FIREARMS FOR DUMMIES: RIFLES
About 1520 CE or so a gunsmith came up with a way of cutting spiralled grooves inside the barrel of a gun and called it "rifling". This increased the range from 30 yards (maybe) to about 100 yards. Why did the bullet fly farther in rifles than in smoothbores?
Actually, the bullet doesn't fly any further or travel any faster. Instead it tarvels in a more straight line. The grooves cut in the barrel make the bullet spin. By spinning the bullet smooths out any imperfections in weight, so if the bullet is heavier on one side it doesn't drift off in that direction. Instead the bullet makes these little corkscrews in the air as it travels.
looked exactly like smoothbore muskets
, they just had the grooves cut inside the barrel. They needed to be loaded in a similar way, with some gunpowder poured in the barrel and the bullet pushed down on top. But they took a lot longer to load than smoothbore weapons. The reason is that a bullet about as large as the inside of the barrel had to be used so it would scrape against the sides on the way out. Otherwise the grooves wouldn't start the bullet spinning. This meant that many early riflemen would carry around wooden mallets so they could pound the bullet down the barrel.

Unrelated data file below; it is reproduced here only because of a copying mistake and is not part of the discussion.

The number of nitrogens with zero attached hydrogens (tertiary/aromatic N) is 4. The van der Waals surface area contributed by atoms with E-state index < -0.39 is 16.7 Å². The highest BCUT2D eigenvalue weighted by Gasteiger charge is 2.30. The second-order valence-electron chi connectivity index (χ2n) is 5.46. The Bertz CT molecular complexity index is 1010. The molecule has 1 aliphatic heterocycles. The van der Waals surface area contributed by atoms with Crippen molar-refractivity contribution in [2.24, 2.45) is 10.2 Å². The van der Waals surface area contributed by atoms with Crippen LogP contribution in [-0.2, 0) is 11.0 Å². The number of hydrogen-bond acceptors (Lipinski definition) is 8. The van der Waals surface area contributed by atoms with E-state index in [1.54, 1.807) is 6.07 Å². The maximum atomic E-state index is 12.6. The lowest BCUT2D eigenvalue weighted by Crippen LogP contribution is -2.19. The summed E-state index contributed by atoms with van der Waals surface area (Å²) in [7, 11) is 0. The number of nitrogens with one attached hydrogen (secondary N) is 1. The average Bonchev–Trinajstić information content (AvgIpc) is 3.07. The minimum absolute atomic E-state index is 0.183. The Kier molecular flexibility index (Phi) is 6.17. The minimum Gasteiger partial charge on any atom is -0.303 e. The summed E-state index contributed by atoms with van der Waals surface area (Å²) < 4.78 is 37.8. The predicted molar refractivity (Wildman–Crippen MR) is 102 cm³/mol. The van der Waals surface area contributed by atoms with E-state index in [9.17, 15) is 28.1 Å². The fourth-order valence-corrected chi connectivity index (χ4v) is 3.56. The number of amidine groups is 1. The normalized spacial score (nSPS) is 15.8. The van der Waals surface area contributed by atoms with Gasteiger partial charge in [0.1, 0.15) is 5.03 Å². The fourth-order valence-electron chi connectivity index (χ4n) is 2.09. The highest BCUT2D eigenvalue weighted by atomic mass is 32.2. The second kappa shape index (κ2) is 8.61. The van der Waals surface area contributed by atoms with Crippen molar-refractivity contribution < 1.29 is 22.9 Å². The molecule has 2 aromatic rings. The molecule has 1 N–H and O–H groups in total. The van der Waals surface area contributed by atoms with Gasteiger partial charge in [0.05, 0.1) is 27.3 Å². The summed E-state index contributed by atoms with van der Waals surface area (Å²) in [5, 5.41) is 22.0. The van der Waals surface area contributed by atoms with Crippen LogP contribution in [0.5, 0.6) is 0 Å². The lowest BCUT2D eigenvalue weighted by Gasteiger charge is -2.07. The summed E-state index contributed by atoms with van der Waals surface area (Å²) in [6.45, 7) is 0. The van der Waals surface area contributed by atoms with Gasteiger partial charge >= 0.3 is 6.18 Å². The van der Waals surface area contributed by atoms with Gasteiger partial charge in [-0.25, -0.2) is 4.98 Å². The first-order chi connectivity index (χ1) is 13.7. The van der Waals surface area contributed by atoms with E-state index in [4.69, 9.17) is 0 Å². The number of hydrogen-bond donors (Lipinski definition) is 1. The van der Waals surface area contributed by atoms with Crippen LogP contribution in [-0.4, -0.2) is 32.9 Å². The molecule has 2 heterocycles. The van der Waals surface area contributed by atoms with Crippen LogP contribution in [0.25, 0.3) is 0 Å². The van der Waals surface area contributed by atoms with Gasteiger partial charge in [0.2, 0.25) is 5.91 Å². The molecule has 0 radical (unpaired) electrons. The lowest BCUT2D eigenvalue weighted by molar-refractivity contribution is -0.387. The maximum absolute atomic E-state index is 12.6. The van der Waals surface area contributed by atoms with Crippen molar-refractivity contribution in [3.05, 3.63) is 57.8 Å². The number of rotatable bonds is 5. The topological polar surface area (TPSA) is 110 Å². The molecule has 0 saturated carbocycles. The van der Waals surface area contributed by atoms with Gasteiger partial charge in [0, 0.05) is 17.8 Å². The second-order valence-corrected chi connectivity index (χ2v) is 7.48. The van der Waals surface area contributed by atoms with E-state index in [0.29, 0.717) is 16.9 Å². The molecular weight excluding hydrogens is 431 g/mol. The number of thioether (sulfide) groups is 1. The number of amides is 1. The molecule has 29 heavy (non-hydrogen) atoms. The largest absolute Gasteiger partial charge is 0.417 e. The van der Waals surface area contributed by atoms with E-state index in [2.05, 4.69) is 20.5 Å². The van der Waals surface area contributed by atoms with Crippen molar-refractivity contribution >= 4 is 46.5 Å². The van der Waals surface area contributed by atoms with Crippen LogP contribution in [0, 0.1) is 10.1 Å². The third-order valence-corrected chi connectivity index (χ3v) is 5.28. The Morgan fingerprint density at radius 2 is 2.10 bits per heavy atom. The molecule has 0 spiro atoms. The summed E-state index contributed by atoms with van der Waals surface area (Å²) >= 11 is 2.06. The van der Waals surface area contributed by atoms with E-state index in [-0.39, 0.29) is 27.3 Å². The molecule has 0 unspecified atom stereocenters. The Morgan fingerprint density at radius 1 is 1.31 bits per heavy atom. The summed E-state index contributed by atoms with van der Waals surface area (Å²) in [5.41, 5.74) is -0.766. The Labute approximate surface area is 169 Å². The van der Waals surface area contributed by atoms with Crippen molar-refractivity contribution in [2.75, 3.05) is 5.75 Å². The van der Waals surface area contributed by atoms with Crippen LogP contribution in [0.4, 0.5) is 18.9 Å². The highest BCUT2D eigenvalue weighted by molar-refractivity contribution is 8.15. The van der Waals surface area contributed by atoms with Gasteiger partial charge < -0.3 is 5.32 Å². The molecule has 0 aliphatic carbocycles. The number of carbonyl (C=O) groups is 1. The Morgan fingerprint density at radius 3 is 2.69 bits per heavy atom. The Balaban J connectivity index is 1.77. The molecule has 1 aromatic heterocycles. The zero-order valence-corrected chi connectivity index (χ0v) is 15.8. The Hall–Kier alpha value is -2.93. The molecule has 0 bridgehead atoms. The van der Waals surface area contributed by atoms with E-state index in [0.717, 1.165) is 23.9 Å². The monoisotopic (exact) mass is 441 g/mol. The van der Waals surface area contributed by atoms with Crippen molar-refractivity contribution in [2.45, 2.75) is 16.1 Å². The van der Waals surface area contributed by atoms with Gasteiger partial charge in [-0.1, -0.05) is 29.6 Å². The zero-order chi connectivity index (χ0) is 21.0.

This problem was solved by a Frenchman named Captain Claude Minie. He took a small bullet and small iron cup in the bottom
. When the gun was fired the hot gas would push the cup in to the lead bullet, making it expand. Then the bullet would swell up to a large enough size to scrape against the sides of the barrel.
Then cartridges were developed. All one had to do was load a single round in the gun and shoot, instead of pouring gunpowder and pushing bullets down the barrel. Single shot rifles
were first developed, followed by lever action rifles
. But the military decided to adopt the bolt action rifle
. (Isn't that a pretty gun?)
Bolt action rifles usually have five rounds in them, and the shooter has to stop and work the bolt after every shot. It was't until World War II that a semi-auto rifle
was adopted by a major army. The semi-auto rifle had some sort of magazine or "clip"
loaded in to it. The shooter would just load a clip in the gun and keep shooting until it was empty. It wasn't long until someone decided to design a rifle that would fire full auto
like a machine gun. The problem was that the full auto versions were heavy and the recoil from the full-powered rifle round made controlling the weapon problematic. These problems were more or less solved when the assault rifle was developed, but that's the subject of another post.